Mike had a great line when we were first talking about this: "All teenagers are aliens in some way or another." We're just really heightening that metaphor.

So that's fine. I think part of the appeal of Supergirl is that she is becoming a hero. That she is still a girl, learning how to be a hero but striving to be a hero.

I worry about the 'all teenagers are aliens' theme. Not every teenager is crushed by angst all the time. Some are mature and responsible. Some are happy. Again, I keep going back to the BizarroGirl arc by Gates and Igle/Chang as such a wonderful story showcasing how you can be dealing with personal issues, feel alone and unloved, out of place, and still try to be a hero. I hope Green and Johnson remember that.

Nrama: Is she under pressure to be like Superman?
Green: Everyone just assumes she is like Superman, because she's from the same planet and has the same type of powers. They think she should ostensibly be like he is. But she's a different person, with a different personality. Like any teenager, she would struggle with anyone's assumptions about her, whether they assume she's good or evil or helpful or indifferent.
Johnson: That extends to her powers. Obviously her basic power set is the same as Superman's, but we also want to play with the idea that the yellow sun affects Kryptonian females differently from males. And in some ways, she may be more powerful than Superman. She has different abilities that she's trying to cope with.

Nice way to let us know that others will think that she is evil and indifferent. Will she do something to change people's opinion of her? Or will she stew in her own juices becoming resentful? And which book would you rather read. Wasn't the whole point of Gates/Igle run that people had come to dislike the Supergirl character for all that resentment, that she needed to be rehabilitated?

And different physiology for Kryptonian males and females? I guess we'll have to wait and see. If it is crystal powers, I will be upset.

Nrama: Just to clear something up, though, Michael mentioned the word "evil." Kara is still one of the good guys, right?
Green: She's obviously on a journey toward becoming Supergirl and everything that name implies. But when we meet her, she doesn't know what she is. She was just a Kryptonian girl, and she's thrust onto our planet and has to figure out what she's going to be. She didn't know anyone was going to ever ask her that question, so she has to ask that question of herself: What kind of person am I going to be now that I have these new strange abilities that make me special and different?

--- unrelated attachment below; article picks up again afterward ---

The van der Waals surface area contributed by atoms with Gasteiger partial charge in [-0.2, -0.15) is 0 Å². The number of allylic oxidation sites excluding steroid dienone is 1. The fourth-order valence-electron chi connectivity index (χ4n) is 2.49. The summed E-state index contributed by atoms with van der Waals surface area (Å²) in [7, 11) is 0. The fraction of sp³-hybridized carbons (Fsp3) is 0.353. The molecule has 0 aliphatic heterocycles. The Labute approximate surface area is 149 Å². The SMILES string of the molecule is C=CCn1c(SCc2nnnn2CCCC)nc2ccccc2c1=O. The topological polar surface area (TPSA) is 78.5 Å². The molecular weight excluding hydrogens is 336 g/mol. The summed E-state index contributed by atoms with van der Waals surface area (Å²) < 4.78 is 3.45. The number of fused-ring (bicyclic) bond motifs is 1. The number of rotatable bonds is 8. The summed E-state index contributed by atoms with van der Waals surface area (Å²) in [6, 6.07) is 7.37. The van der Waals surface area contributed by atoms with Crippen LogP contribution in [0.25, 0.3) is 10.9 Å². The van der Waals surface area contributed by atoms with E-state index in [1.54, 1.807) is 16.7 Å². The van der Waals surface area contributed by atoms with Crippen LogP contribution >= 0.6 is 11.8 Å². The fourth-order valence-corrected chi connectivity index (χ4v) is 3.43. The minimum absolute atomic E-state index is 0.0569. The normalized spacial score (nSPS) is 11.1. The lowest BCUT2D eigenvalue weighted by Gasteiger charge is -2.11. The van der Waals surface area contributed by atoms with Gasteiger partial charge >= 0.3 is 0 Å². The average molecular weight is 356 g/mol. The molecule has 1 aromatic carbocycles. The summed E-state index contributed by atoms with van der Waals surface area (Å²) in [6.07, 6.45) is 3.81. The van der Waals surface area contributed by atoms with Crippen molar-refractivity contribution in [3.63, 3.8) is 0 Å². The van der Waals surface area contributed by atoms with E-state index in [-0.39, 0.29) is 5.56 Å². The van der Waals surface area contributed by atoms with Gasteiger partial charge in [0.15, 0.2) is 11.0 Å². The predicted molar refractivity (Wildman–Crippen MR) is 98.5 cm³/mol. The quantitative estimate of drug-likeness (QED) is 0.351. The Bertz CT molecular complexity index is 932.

And this is the question that stuck out the most. And stuck out in a bad way. Even Newsarama picked up on the 'evil' word from the last question and ask Green outright about it. And his response is what I call a 'non-answer'. He could have said 'of course she's a good guy'. Instead we get this obfuscation. Guess what that means? It means she is going to be portrayed for some time as being 'maybe' evil. Sounds just like the Loeb and Kelly runs all over again.

Nrama: When you mention big action, will this book have villains and such for this new Supergirl character to fight?
Green: They will also be threats that challenge the type of person she wants to be. What makes a great rogues gallery is that they're not just physically as powerful as you, but they present some type of psychological question about what kind of person you want to be. So we want people who are up to his level.
Johnson: We'll also be bringing back a character who used to be on both sides of the hero/villain equation and hasn't been seen for awhile. This person was associated with the Justice League. But when we started talking about the character, it seemed like this character would be a great foil for Supergirl.

I have heard Maxima mentioned in places as  the foil character and that would make sense with the implied direction here. Their description of Supergirl sounds like the 90s Maxima. Maybe Supergirl will realize she doesn't want to be Maxima.

Nrama: Then to finish up, is there anything else you want to tell fans to kind of summarize what they should expect from this new Kara in Supergirl?
Green: It's the Kara you know, except we're telling the story of her arrival and how she got started on her journey toward becoming a hero. We think that's the most important part. This whole relaunch is about new beginnings.

At least we have this as the wrap-up answer. All along I have talked about how the undercurrent of Supergirl is her journey towards becoming a hero. And here Green says the words. So maybe the bottom line is Green and Johnson know that she is a hero. The question is when does she turn the corner? What if 18 issues in she is still bitter, resentful, and 'maybe evil'. I don't want that.

And so I end with optimism. It has always been tough to be a fan of Supergirl. I have lived through Supergirl being dead, being Matrix, being a pawn of everyone and Luthor's sex kitten. And out of that came PAD's Supergirl, a run I love. I have lived through her coming back and being angsty, provocative, angry, crystal powered, irrational, and trying to kill Superman. And out of that came Gates' run, a run I love.

So I have to give this a shot. And I have to go in with an open mind. I hope I am not let down.


Anonymous said...

I enjoyed the interview and it sounds to me like they are trying to bring Supergirl back in the right direction. I liked Supergirl in issues 1-19... well, not so much in 19, the Palmiottoi ssue, but I liked her in the other issues. I found her unlikeable, boring, genderless and hormoneless, unintelligent, obediant, and without personality, depth, or spirit in issues 20-59. I am very glad for this change and wiping out what happened in those issues.